Supply List
Basic calligraphy supplies* plus:
■■ Plastic or paper cups for water and ink
■■ A flat palette at least 4” x 4”; can be a small ceramic square tile with straight edges or a plastic palette
■■ 1 flat brush Winsor & Newton series 995 size 3/4”
■■ Automatic pens
■■ Ruling pens, cola pens, or similar tools
■■ Pointed nib (for Copperplate)
■■ 2 mm or 1 mm nib (Brause, Speedball, or Mitchell)
■■ Small Chinese or Japanese brush or normal pointed brush
■■ Apron or old shirt to protect your clothes
■■ 6B lead pencil
■■ Colored pencils
■■ 10 – 15 sheets Stonehenge paper, 22” x 30”, your choice of colors
■■ 3 sheets Stonehenge paper 22” x 30” in black ■■ 1 sheet black heavy paper, 22” x 30” or larger for cover of your book (such as Arches cover)
■■ A pad of smooth sketching paper, (lighter weight papers) 14” x 17” or preferably 11” x 17” layout bond paper
■■ 2 sheets of tracing paper, 22” x 30” or smaller size
■■ A piece of fabric (approximately 40” x 50”) of pure cotton (white is fine) to use for brush writing
■■ Good quality gouache: black and white and colors of your choice (suggested Talens or Winsor & Newton)
■■ Black ink (suggested Moon Palace sumi ink or other sumi ink)
■■ Materials necessary for bookbinding (needles, wire, bone folder)
Supply fee: $15 to cover the cost of large sheets of brown kraft paper and enamel paints
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Marina Soria
Buenos Aires, Argentina
B32 Calligraphy in Blossom
All Levels
Book Arts, Design, Lettering, Painting
Russia, and Norway. Her works are part of the Contemporary
Museum of Calligraphy in Russia, the Hans-Joachim Burgert
Collection in Berlin, the Arezzo Public Library in Italy, the Latin
American Collection for the Yale University, and the Savannah
College of Arts in the U.S.
“The starting point is really the critical determinant of how an
alphabet evolves.” –Thomas Ingmire.
Marina has published articles in specialized magazines and her
work may be seen in LAR Annuals, Bound & Lettered, Novum
(Germany), Typo (Mexico), several magazines, and webpages in
Argentina. In 2013, her work was extensively featured in LAR:
26:3. At present she works as an experimental calligrapher and
a graphic artist, and continues to teach in her own studio and
abroad. In April, 2014 she taught and exhibited in Florence, and
in July she gave workshops in the U.S. in Portland, Salem, and
Los Angeles. Her main interest is to mingle and blend diverse
disciplines: art, textile art, graphic design, sumi-e, and calligraphy to challenge the limits of conceptual art and technique.
See: www.marinasoria.com.ar and www.facebook.com/
calligraphyinblossom
“Zheng Banqiao was fond of painting bamboo, rocks and
orchids. He painted orchids like writing characters, and wrote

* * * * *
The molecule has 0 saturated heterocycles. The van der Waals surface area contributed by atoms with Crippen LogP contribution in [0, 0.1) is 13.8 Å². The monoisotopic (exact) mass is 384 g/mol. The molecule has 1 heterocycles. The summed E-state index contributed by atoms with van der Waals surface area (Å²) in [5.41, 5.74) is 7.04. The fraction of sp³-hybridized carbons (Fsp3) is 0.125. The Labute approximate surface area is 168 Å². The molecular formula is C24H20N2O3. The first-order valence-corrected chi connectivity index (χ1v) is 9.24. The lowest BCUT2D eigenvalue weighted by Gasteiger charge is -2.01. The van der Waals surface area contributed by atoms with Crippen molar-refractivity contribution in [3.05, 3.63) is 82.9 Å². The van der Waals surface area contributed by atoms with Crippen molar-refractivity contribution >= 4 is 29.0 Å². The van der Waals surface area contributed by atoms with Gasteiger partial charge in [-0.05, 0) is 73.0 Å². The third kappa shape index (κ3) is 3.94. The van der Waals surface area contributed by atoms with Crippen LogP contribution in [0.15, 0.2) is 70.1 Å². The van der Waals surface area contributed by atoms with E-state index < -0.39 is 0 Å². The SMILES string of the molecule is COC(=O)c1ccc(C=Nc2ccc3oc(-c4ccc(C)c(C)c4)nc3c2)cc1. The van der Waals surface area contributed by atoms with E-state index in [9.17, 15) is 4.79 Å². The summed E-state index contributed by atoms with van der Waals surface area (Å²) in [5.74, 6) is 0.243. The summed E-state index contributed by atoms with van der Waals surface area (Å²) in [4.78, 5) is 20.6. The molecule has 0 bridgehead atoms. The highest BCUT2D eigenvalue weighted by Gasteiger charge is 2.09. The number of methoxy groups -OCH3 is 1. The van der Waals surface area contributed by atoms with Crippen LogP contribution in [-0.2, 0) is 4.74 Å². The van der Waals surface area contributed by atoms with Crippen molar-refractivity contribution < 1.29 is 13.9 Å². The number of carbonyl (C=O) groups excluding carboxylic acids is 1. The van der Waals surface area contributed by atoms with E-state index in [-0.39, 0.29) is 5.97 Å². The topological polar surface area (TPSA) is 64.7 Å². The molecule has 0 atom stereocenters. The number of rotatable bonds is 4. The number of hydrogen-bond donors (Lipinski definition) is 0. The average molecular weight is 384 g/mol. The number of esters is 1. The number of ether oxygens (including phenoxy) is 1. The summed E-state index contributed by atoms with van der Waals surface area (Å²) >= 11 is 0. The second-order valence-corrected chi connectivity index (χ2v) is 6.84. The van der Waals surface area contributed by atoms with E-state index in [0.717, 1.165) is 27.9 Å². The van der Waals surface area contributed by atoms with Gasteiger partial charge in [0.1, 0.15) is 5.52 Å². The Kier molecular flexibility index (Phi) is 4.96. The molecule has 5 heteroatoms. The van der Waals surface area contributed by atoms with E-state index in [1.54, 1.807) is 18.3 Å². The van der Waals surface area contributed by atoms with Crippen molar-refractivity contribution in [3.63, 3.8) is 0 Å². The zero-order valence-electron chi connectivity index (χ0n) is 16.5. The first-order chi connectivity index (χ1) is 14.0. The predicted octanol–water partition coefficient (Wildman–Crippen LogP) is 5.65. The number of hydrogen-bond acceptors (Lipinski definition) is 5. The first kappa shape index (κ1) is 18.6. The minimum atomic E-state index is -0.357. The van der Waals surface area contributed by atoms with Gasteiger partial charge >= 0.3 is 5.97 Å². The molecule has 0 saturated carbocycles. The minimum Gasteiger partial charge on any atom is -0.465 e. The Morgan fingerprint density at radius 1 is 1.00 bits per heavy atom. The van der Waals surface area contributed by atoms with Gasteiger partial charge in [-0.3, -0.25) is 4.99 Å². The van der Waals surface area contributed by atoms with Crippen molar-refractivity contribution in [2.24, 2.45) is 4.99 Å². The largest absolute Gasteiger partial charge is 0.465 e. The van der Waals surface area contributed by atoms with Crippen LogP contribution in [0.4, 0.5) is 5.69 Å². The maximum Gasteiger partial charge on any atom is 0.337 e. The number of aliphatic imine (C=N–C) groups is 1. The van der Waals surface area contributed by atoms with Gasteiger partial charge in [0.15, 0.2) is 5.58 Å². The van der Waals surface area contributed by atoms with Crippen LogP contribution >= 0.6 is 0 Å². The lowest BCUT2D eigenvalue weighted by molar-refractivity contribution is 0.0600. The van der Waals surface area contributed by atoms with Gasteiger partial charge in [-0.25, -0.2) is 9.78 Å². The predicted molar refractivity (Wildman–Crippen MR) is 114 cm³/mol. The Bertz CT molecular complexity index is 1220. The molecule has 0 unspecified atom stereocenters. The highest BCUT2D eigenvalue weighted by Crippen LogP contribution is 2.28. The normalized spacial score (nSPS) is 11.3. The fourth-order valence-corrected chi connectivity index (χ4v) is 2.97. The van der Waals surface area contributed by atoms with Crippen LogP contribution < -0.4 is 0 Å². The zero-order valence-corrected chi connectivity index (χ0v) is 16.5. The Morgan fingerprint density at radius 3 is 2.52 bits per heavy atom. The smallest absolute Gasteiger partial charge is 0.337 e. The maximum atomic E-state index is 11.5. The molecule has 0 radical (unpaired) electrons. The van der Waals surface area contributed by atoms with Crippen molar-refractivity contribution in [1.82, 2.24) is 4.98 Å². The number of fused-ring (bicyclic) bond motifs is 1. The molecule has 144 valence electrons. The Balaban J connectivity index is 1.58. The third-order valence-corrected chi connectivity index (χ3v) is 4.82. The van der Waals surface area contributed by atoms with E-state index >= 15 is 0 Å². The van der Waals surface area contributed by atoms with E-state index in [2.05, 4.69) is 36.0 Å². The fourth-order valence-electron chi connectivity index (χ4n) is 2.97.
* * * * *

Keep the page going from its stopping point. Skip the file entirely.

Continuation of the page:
characters like painting orchids.” –Chen Tingyou.
If we start from letters the result will be pretty much the same,
but if we move to the broader resource of nature such as
flowers, leaves, and branches, then the result will be a whole
new set of possibilities. Our starting point for making letters
will be nature. We will begin by using the Japanese brush to
create different types of strokes and finding all the variations
this tool can give us. We will also study the basic shape of
simple flowers, trying to represent them in only a few strokes,
as in the sumi-e tradition.
We will create a simple Ikebana (flower arrangement) and do
some fun exercises on time sequences. We will study the Taoist
principles of beauty: empathy or resonance, vital rhythm or chi,
reticence or suggestion, and the empty space or gestalt (a
western concept). The result will be a blossoming alphabet
with various possibilities for each character in order to broaden
our graphic and design solutions.
The Japanese brush and the cola pen will be our tools, first
working with sumi and then moving to color rendering.
The final form will be a series of art books: concertina and a
sculptural book as well as some art pieces in which natural
reverberations will have priority over legibility. The playful
aspect of painting will open our minds and the joy in the
execution will show through our strokes.
Faculty Bio
Since she was a teenager, Marina has always been deeply
seduced by letterforms. Written language is not only a complex
system of communication, but the realm of style and form.
Expressing perceptions or sensibilities through syntax,
letterform and rhythm is the most complete of all messages.
In the calligraphic arts, she found the way to convey her inner
thoughts and reflections about life.
Marina Soria was born in Buenos Aires, Argentina. She has
degrees in Fine Arts and Graphic Design. She began lecturing
on Graphic Design and Editorial Design in the University of
Buenos Aires (UBA), first on a part-time basis and then as an
Associate Professor in Typography. In 2008/2009 she taught
workshops for postgraduate students at UBA on experimental
calligraphy and now lectures on graphic design and typography.
Supply List
Japanese brushes sizes: small, medium, and large